Brian Barnes, founding member of the Battersea Power Station Community Group that has fought for the protection of the site since the 1980s, said that everything has been done “behind closed doors” without any consultation. He reminds us that behind the development planning application there are over 600 documents and many subsequent “variations” which makes it hard to grasp what exactly is going on.

The lack of clarity and the broken promises leave residents and fans of the Art Deco masterpiece with many unanswered questions about the future of Battersea Power Station-  the biggest brick building in Europe.

Rob Tincknell, CEO of the Battersea Power Station Development Company, told The Guardian: “to fill the power station with shops, offices, luxury apartments and £30m-plus penthouses, and surround it with yet more apartment blocks [… is] paying for this [restoration]. You don’t just regenerate this out of thin air.” But this is not restoration: it is desecration.

It started with John Broome in the 1980s who demolished the West Wall and took off the roof. This three decades long process of demolition by stealth of the heritage site has been allowed by Wandsworth Council.

As we can see, the West Wall has never been rebuilt.  Apparently the plan is to create a glass wall so that the luxury ‘ghost’ flats can have the daylight coming through. But the questions are – Who is going to profit and at what cost to us all and to the future generations? Why have the agencies responsible for the protection of our heritage connived in this greedy exploitation of our cultural assets?

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Listen to Us: Black Survivors in the Mental Health Care System

In few days the Black History Month will finish and Spectacle is contributing to this important event by republishing an old and powerful documentary about institutionalized racism in mental health care. The documentary “Listen to Us: Black Survivors of the Mental Health Care System“, collects experiences of mental illness and the impact of institutional treatment on black people’s lives.

The trailer:

Unfortunately the experience of unlawful detention in mental health care institutions and the effects of the stereotype of being “black and dangerous” is still relevant today. We hope this document from the ’90, will raise awareness and contribute to make mental health care better.

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Battersea Power Station – what is the future?

Our film Battersea Power Station: Selling an Icon, has recently been screened at Goldsmiths University, in Leiden as part of the LISFE Architecture Week, and at the 3rd International Congress on Industrial Heritage in Lisbon. These screenings have generated further interest in the tragic plight of this building and the detrimental effects of developer led conservation on listed buildings. Combined with the recent unveiling of the new Tate Modern extension, it raises questions over how the unlisted Bankside Power Station is protected by public use and interest, while the listed Battersea Power Station, still standing with just one chimney, is for private profit only.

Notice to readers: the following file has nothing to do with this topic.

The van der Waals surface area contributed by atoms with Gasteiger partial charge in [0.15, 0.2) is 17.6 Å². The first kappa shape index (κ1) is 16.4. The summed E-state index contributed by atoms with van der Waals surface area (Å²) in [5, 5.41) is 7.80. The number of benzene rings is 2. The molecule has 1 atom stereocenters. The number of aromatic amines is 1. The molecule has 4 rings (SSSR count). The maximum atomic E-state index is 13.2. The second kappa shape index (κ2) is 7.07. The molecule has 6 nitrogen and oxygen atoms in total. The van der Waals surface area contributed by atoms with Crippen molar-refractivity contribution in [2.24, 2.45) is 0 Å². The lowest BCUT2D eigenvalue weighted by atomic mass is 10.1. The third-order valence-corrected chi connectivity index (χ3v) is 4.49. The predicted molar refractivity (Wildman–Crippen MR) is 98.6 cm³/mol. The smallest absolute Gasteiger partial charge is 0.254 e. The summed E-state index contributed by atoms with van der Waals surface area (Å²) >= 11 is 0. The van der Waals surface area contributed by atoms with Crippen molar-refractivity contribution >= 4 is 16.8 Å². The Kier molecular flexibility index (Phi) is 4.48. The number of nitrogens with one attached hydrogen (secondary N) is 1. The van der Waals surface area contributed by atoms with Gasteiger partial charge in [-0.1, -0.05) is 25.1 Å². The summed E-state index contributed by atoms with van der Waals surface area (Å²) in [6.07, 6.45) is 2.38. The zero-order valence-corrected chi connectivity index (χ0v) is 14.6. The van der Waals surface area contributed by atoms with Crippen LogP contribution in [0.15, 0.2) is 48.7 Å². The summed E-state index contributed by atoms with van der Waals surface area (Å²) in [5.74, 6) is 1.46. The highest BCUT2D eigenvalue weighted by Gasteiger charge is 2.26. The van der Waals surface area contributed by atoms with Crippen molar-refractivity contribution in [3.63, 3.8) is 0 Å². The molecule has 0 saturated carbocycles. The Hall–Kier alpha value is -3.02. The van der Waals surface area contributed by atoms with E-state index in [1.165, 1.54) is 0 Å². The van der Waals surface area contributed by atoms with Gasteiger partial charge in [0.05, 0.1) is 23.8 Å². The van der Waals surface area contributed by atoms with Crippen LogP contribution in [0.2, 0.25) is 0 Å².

BPS

Battersea Power Station with one fake chimney.

Keith Garner, an architect who works on the conservation of historic buildings and landscapes, is a member of the Battersea Power Station Community Group, and is featured in the film. At the Lisbon conference, Garner and Kett Murphy delivered a presentation, ‘Power Stations for the People’, which highlighted the comparison between the redevelopment of Battersea Power Station against that of Bankside Power Station, which has since become the Tate Modern. While Bankside was regenerated for recreational purposes very successfully, Battersea Power Station continues to lie at the mercy of aggressive speculative development. The contrasting redevelopment of these two buildings is crucial in understanding the issues of building preservation in an age of redevelopment.

Both Bankside and Battersea Power Station were designed by Sir Giles Gilbert Scott, described as ‘cathedrals of power’, and considered of major architectural importance. And yet, when it came to development plans for both buildings, only Bankside’s value as a potential public asset was considered. When the Tate Modern acquired the building in 1994 to house a collection of modern art, it ultimately revitalised the area, while still maintaining the original character of the building. The transition from power station to art museum is today considered a huge success. Following the gallery’s £260m revamp, which was launched on June 17, the Chairman of the Tate stated that: ‘A building that was once London’s beating heart is now its cultural cathedral.’